Elements and Compounds Lesson Plan

Instructor: Kerry Gray

Kerry has been a teacher and an administrator for more than twenty years. She has a Master of Education degree.

This lesson plan is for high school chemistry and intended to help their students understand the difference between elements and compounds. Through these activities, students will learn to distinguish molecules, compounds, and mixtures.

Learning Objectives

  • define and provide examples of molecules, compounds, and mixtures
  • create a compound and a mixture


This lesson will take approximately 45-90 minutes.

Curriculum Standards


Construct and revise an explanation for the outcome of a simple chemical reaction based on the outermost electron states of atoms, trends in the periodic table, and knowledge of the patterns of chemical properties.


Develop a model to illustrate that the release or absorption of energy from a chemical reaction system depends upon the changes in total bond energy.


  • compound
  • element
  • mixture
  • molecule

Lesson Instructions

Materials needed

  • chart paper
  • markers

Activate prior knowledge by asking students what they know about molecules. Create a list on chart paper of student responses.

Watch the lesson How Compounds and Molecules Are Built From Elements as a class.

Pause at 3:10. Ask students what they can add to the chart about molecules after listening to the first part of the lesson. Encourage students to describe the difference between a single element and a multi-element molecule.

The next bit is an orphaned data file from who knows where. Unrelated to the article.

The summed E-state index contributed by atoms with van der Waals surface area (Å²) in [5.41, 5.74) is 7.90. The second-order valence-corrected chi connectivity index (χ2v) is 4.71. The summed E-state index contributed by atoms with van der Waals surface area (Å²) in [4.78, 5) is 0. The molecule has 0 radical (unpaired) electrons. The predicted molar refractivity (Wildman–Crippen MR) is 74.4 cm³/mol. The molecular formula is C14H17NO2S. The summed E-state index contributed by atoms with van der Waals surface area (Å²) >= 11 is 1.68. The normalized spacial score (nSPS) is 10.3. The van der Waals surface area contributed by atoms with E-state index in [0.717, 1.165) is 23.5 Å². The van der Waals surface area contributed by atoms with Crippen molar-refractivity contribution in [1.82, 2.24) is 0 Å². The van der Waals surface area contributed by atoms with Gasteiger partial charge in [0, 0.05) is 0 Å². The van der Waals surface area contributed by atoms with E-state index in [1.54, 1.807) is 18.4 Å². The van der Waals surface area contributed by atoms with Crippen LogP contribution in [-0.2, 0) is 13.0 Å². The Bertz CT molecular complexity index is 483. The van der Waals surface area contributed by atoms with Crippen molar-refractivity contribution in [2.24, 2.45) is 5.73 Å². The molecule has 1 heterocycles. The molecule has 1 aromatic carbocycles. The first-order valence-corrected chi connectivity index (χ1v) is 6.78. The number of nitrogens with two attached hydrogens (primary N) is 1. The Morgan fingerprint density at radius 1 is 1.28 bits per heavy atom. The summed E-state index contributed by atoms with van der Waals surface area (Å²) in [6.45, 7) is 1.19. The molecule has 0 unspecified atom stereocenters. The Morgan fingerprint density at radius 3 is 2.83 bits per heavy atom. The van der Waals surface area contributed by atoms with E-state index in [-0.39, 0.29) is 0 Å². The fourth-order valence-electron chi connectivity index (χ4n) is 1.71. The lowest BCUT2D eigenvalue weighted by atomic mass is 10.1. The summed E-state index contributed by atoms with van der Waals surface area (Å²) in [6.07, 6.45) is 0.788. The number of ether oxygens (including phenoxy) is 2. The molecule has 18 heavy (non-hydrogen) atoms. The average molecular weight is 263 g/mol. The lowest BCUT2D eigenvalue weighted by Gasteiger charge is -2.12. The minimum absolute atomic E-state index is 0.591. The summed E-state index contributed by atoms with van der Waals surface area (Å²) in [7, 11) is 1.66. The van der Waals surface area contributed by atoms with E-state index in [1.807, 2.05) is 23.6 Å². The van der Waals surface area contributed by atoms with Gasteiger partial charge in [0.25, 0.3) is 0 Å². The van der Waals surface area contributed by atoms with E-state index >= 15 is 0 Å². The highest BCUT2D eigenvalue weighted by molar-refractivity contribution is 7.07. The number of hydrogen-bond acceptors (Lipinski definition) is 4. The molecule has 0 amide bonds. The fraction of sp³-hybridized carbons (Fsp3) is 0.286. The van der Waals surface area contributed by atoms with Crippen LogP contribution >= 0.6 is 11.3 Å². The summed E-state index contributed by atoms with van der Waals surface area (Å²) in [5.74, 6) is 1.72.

Watch the remainder of the lesson as a class.

Ask students to explain the difference between a mixture and a compound.

Divide students into small groups. Have students work together to create a T-chart that lists examples of compounds on one side and mixtures on the other side.

Use the lesson's printable worksheet to check for understanding.

Mixture or Compound Demo

Materials needed

  • iron filings
  • sulfur
  • magnets
  • beakers
  • burners
  • safety equipment

Divide students into pairs. Provide each pair with a set of materials. Have students mix together 3.5 grams of iron filings and 2 grams of sulfur.

  • Is this a compound or a mixture? How do you know?

(Teacher note: It is a mixture because it can be separated.)

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